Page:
23 CFR § 636.109 - How does the NEPA process relate to the design-build procurement process?
The purpose of this section is to ensure that there is an objective NEPA process, that public officials and citizens have the necessary environmental impact information for federally funded actions before actions are taken, and that design-build proposers do not assume an unnecessary amount of risk in the event the NEPA process results in a significant change in the proposal, and that the amount payable by the contracting agency to the design-builder does not include significant contingency as the result of risk placed on the design-builder associated with significant changes in the project definition arising out of the NEPA process. Therefore, with respect to the design-build procurement process:
(a) The contracting agency may:
(2) Issue an RFP after the conclusion of the NEPA process;
(3) Issue an RFP prior to the conclusion of the NEPA process as long as the RFP informs proposers of the general status of the NEPA process and that no commitment will be made as to any alternative under evaluation in the NEPA process, including the no-build alternative;
(4) Proceed with the award of a design-build contract prior to the conclusion of the NEPA process;
(2) The contracting agency may permit any design and engineering activities to be undertaken for the purposes of defining the project alternatives and completing the NEPA alternatives analysis and review process; complying with other related environmental laws and regulations; supporting agency coordination, public involvement, permit applications, or development of mitigation plans; or developing the design of the preferred alternative to a higher level of detail when the lead agencies agree that it is warranted in accordance with 23 U.S.C. 139(f)(4)(D);
(3) The design-build contract must include appropriate provisions preventing the design-builder from proceeding with final design activities and physical construction prior to the completion of the NEPA process (contract hold points or another method of issuing multi-step approvals must be used);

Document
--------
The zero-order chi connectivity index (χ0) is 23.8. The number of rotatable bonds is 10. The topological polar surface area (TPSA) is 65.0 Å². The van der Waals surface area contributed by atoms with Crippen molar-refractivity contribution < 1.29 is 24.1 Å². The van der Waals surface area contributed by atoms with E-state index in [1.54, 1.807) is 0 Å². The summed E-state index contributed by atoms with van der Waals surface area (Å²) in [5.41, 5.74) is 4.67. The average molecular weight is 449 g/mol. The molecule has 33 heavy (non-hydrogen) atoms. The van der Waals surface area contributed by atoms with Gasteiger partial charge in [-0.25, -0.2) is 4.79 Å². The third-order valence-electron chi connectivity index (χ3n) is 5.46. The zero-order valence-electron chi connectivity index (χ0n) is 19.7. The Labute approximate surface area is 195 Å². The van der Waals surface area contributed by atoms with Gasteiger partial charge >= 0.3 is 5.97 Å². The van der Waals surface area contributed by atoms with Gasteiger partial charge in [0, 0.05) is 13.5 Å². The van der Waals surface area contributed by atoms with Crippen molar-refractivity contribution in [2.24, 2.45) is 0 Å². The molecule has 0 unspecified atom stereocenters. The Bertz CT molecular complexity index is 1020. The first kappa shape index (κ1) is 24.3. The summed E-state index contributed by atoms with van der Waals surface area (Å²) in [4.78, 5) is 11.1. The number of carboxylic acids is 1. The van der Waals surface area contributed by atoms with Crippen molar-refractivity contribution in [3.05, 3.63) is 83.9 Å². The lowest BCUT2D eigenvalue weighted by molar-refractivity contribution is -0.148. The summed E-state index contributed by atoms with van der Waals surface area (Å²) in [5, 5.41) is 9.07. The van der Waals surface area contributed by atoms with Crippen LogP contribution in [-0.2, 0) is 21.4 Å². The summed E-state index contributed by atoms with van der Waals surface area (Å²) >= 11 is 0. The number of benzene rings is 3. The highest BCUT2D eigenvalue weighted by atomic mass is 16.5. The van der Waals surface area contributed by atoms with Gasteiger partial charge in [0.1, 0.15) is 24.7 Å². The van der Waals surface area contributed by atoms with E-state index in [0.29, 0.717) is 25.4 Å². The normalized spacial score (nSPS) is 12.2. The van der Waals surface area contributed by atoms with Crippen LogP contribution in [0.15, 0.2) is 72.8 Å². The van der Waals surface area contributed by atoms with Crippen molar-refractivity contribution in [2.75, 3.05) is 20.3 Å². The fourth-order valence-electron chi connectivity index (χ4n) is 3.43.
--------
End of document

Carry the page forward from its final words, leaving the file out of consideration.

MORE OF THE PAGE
(4) The design-build contract must include appropriate provisions ensuring that no commitments are made to any alternative being evaluated in the NEPA process and that the comparative merits of all alternatives presented in the NEPA document, including the no-build alternative, will be evaluated and fairly considered;
(5) The design-build contract must include appropriate provisions ensuring that all environmental and mitigation measures identified in the NEPA document will be implemented;
(6) The design-builder must not prepare the NEPA document or have any decisionmaking responsibility with respect to the NEPA process;
(7) Any consultants who prepare the NEPA document must be selected by and subject to the exclusive direction and control of the contracting agency;
(8) The design-builder may be requested to provide information about the project and possible mitigation actions, and its work product may be considered in the NEPA analysis and included in the record; and
(9) The design-build contract must include termination provisions in the event that the no-build alternative is selected.
(c) The contracting agency must receive prior FHWA concurrence before issuing the RFP, awarding a design-build contract and proceeding with preliminary design work under the design-build contract. Should the contracting agency proceed with any of the activities specified in this section before the completion of the NEPA process (with the exception of preliminary design, as provided in paragraph (d) of this section), the FHWA's concurrence merely constitutes the FHWA approval that any such activities complies with Federal requirements and does not constitute project authorization or obligate Federal funds.
(d) The FHWA's authorization and obligation of preliminary engineering and other preconstruction funds prior to the completion of the NEPA process is limited to preliminary design and such additional activities as may be necessary to complete the NEPA process. After the completion of the NEPA process, the FHWA may issue an authorization to proceed with final design and construction and obligate Federal funds for such purposes.
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